I told my brother I was worried about her, but he told me not to be, that he was going to take care of it. Grateful to be off the hook, I put it out of my mind.

No one ever expects the moon to crash to the ground.

Two weeks later, my mother was homeless, the sky emptied. It didn’t seem real, but then, no one ever expects the moon to crash to the ground.


In that small window of time, I managed to pick up casual work and secure (briefly) my own roof. Still, I felt I should tell my housemate that I might not be able to afford to stay much longer. I couldn’t guarantee I’d be able to pay the rent outside of a few weeks. He told me he completely understood and not to worry about his side of it.

‘But where will you go?’ he said.

I opened my mouth, closed it again. I had no home to go to beyond this one. My brother was staying at an aunty’s, and not for free either. The idea of living again with the confines of my family was anathema – avowed homophobes, they remain in the dark about my sexuality. There was no way I could return to their closet-shaped houses.

‘I have no idea,’ I said. ‘I’ll find somewhere, I guess.’

It was around this time I stopped attending social functions, desperate to hoard my dwindling cash as well as hide the true depth of my depression. Friends would ask me afterward why I hadn’t come, and I would lie and say something – anything – other than, ‘I tried not to cry for extended periods of time, succeeding only rarely.’

Mum would call me every few days to report on the house hunt. Things seemed in hand, then.

‘Your uncle has a new house, it’s huge, you should see it,’ she said, gushing, as ever glossing over the fact that my uncle and I haven’t spoken in years. Not since he found out via Facebook that I would be attending a Marriage Equality rally. Delete me if you’re serious, he told me. So I did, effectively ending my relationship with the man who was the one constant father figure in my life.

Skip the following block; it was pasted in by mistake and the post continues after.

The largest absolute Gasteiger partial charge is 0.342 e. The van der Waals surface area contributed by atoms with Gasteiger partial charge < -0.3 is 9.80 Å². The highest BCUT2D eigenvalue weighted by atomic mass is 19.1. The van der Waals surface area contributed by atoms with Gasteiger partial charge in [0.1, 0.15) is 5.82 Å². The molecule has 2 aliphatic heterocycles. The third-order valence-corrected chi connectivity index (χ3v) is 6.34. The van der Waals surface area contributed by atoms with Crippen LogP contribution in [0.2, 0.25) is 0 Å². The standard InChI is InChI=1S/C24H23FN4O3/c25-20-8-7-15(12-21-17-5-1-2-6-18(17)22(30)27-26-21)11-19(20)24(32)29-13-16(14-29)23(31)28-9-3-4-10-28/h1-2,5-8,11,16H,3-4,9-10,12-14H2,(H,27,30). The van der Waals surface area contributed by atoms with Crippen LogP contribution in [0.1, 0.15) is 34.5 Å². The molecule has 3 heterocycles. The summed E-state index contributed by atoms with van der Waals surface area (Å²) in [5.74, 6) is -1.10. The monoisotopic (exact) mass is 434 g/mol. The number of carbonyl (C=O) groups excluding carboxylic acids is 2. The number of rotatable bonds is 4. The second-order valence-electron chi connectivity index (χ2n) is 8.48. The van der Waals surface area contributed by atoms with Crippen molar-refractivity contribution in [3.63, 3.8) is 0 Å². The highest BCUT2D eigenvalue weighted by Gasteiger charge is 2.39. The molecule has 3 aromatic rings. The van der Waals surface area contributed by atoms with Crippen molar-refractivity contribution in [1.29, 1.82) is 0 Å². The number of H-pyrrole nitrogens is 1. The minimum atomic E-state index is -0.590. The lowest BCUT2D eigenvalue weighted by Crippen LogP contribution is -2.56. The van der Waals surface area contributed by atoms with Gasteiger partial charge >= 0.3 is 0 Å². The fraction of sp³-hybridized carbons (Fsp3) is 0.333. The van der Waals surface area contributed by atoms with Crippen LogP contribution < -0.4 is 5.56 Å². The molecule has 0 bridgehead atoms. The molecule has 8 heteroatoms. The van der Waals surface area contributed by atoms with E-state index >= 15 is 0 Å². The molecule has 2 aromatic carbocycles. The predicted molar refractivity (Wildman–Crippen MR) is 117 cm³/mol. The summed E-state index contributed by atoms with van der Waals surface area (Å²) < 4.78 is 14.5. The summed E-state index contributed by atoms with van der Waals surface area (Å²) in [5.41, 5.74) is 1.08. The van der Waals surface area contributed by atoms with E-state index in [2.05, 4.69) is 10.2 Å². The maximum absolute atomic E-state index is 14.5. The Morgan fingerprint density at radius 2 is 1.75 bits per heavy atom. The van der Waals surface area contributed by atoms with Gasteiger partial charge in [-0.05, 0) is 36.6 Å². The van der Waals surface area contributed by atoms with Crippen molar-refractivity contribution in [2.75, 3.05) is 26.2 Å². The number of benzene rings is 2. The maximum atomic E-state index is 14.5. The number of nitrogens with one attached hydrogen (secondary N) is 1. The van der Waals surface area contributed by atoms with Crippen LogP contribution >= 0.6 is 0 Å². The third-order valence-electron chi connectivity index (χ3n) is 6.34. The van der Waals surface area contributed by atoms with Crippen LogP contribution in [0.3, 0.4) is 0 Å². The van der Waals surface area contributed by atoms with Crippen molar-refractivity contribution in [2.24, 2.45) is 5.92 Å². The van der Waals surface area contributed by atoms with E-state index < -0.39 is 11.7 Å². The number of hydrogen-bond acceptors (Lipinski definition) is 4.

‘Anyhow, he told me I could stay with them for a few days if I don’t find anything in time, so that should be sweet.’

Despite my issues with my uncle, I was glad to hear he was helping my mum out. She was rarely on good terms with anyone in the family, but given her situation it seemed only right they pitch in. Two years ago, she was renting a penthouse in Perth, working a good job in the mining industry. Then my grandmother passed away, and Mum agreed to come back to Sydney to live with and take care of my grandfather, a pensioner in council housing. She spent what money she had paying out her rental contract in Perth.

Several of her brothers and sisters live in Sydney, all of them better suited to caring for an elderly parent. My grandfather died soon after Mum came back to care for him. It was only then that she learned from Centrelink, despite their prior assurances, that she did not qualify for housing assistance, and would have to move out.

‘I left my house, quit my job and moved interstate to come here,’ she said to them. ‘You can’t just tell me to start again from nothing. That’s not fair.’